Today’s guest is Christopher Lingle, a Professor of Economics at the Escuela de Negocios at Universidad Francisco Marroquín in Guatemala and a Visiting Senior Fellow at the American Institute of Economic Research, along with connections to several other academic posts. We spoke about the political economy of Covid, along with other topics related to Covid repression and the possibility of future political repression under the global flag of ‘environmental protection’. Along the way, we also mentioned the Great Barrington Declaration, the Swedish response to Covid, the World Economic Forum, and several other tangentially aligned subjects.
- 0:00 – Intro
- 1:24 – Who is Christopher Lingle and what is his academic background?
- 4:08 – Where did he get stuck during the Covid period?
- 5:43 – Thoughts on Professor Neil Ferguson
- 13:08 – Thoughts on the Swedish Response
- 20:49 – Jeffrey Tucker’s Covid article in the Epoch Times
- 24:23 – Background interventions by the IMF, Bill Gates, and the WEF?
- 32:10 – Will people accept environmental repression?
- 38:42 – How can we resist the almost inevitable environmental repression?
- 45:22 – Did we miss anything?
- 46:51 – Wrap-up
Christopher at the AIER:
Christopher on Facebook:
Jeffrey Tucker’s article on libertarian elites over Covid, as mentioned in the program:
If you liked today’s show, please help us push the message of liberty by liking the video and subscribing to the channel. If you could also push and share this video down your own favourite social media channels, then we can assure you that the Goddess of Liberty will grant you a spectacular Triumph of Honour in the bounds of Freedom Heaven.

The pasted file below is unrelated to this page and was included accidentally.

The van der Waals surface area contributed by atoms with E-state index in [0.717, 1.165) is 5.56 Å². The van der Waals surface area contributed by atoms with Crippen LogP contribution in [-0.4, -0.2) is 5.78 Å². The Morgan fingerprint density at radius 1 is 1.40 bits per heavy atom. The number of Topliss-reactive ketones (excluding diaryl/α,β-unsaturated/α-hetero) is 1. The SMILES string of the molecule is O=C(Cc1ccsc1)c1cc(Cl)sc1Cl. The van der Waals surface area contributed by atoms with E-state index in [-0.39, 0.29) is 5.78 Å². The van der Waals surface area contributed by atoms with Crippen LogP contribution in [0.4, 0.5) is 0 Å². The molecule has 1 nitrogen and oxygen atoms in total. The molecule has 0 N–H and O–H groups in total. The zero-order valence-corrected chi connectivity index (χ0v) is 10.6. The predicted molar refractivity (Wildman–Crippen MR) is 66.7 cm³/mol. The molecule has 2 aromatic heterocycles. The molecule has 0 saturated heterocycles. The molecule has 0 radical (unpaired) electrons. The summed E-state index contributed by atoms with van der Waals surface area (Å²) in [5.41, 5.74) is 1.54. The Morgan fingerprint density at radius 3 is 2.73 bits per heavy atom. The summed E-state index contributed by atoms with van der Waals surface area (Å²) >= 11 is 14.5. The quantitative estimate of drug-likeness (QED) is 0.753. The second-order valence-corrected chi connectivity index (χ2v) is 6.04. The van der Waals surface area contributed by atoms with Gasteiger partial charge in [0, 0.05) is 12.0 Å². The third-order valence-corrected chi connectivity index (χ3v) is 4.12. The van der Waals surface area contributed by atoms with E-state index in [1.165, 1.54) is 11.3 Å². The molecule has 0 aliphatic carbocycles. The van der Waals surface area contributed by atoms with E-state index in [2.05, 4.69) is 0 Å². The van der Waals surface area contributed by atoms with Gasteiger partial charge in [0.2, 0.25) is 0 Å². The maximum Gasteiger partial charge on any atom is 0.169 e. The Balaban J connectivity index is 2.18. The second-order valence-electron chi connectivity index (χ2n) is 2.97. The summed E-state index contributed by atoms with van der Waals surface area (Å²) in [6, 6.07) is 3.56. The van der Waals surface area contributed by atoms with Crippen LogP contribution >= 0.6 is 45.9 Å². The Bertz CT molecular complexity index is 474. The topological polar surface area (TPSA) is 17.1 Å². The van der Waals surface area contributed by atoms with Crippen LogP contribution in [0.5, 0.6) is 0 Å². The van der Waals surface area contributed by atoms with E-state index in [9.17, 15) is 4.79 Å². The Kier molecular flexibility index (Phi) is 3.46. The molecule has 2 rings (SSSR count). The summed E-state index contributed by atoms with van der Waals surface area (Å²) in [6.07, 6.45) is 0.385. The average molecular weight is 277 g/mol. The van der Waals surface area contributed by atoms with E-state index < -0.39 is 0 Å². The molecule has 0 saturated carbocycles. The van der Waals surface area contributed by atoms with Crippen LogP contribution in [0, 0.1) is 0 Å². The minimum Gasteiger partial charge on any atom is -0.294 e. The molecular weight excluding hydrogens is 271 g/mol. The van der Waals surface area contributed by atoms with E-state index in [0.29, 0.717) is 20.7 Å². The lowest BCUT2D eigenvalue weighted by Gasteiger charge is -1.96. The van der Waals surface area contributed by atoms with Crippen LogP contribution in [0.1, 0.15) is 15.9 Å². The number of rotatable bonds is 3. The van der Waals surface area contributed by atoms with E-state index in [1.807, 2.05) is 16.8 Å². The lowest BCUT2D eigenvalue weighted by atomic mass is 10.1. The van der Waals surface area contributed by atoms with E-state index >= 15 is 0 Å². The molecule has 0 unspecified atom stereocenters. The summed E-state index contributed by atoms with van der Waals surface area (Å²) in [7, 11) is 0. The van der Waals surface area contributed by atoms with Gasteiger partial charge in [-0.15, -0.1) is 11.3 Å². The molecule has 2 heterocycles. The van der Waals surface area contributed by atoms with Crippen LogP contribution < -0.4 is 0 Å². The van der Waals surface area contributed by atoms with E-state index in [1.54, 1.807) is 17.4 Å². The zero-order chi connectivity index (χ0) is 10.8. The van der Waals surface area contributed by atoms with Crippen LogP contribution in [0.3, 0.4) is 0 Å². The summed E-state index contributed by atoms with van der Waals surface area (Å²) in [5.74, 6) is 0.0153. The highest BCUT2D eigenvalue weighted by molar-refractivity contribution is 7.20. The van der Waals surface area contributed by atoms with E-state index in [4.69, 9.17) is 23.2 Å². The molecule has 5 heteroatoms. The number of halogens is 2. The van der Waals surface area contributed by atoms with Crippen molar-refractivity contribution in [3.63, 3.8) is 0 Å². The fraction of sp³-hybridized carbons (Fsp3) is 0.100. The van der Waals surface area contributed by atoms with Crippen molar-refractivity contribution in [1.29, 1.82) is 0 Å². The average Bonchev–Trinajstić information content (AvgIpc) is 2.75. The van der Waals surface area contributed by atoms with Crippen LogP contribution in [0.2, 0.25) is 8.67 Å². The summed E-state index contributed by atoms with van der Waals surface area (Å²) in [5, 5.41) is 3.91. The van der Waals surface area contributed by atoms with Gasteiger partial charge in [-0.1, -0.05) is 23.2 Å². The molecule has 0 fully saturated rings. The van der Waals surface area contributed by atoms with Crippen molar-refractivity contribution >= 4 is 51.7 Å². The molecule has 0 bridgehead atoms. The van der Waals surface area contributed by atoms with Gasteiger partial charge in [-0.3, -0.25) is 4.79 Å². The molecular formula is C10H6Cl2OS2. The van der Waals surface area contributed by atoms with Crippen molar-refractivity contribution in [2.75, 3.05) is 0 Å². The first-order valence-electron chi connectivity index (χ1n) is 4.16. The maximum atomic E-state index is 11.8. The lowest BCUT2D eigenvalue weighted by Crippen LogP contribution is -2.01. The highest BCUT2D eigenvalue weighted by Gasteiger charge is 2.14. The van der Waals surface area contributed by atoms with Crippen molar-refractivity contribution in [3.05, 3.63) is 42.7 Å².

Very interesting discussion. But your interviewee Mr Ingle doesn’t seem up to speed with the ESG requirements being imposed on businesses. He concocts an elaborate theory about why C.E.O.’s are all ‘going woke’, whereas the truth is in fact far simpler; – ‘ESG’ (Environmental, Social, Governance) ‘rules’ are being driven largely by Black Rock, which practically controls every company in the known universe. Companies have to observe these ridiculous criteria if they want to survive in today’s insane business world. If not, they will have their funding cut off and possibly their bank accounts closed. No longer do businesses concern themselves mainly with their fiducary duty to their shareholders – their main focus is now on keeping the ‘woke’ mob happy.
Just to give one example – Exxon were committed to expanding oil-drilling. But Black Rock got so many ‘Greenies’ appointed to the board that they reversed this decision and voted to CUT drilling operations instead. In the middle of an energy crisis.
Not only do businesses have to worry about their own ESG score; they are also now held responsible for the ESG scores of everybody ‘upstream’ and ‘downstream’ of their businesses (i.e. their suppliers and their customers). Taken to its logical conclusion, this will bring business to a complete standstill. Which is pretty much what Maurice Strong was advocating over half a century ago.
I know several investors who have given up on going to investment conferences in the past few years, because they have simply become dull ESG conventions. You make a valid point, and I’ll try to bear it in mind if similar points come up in future interviews.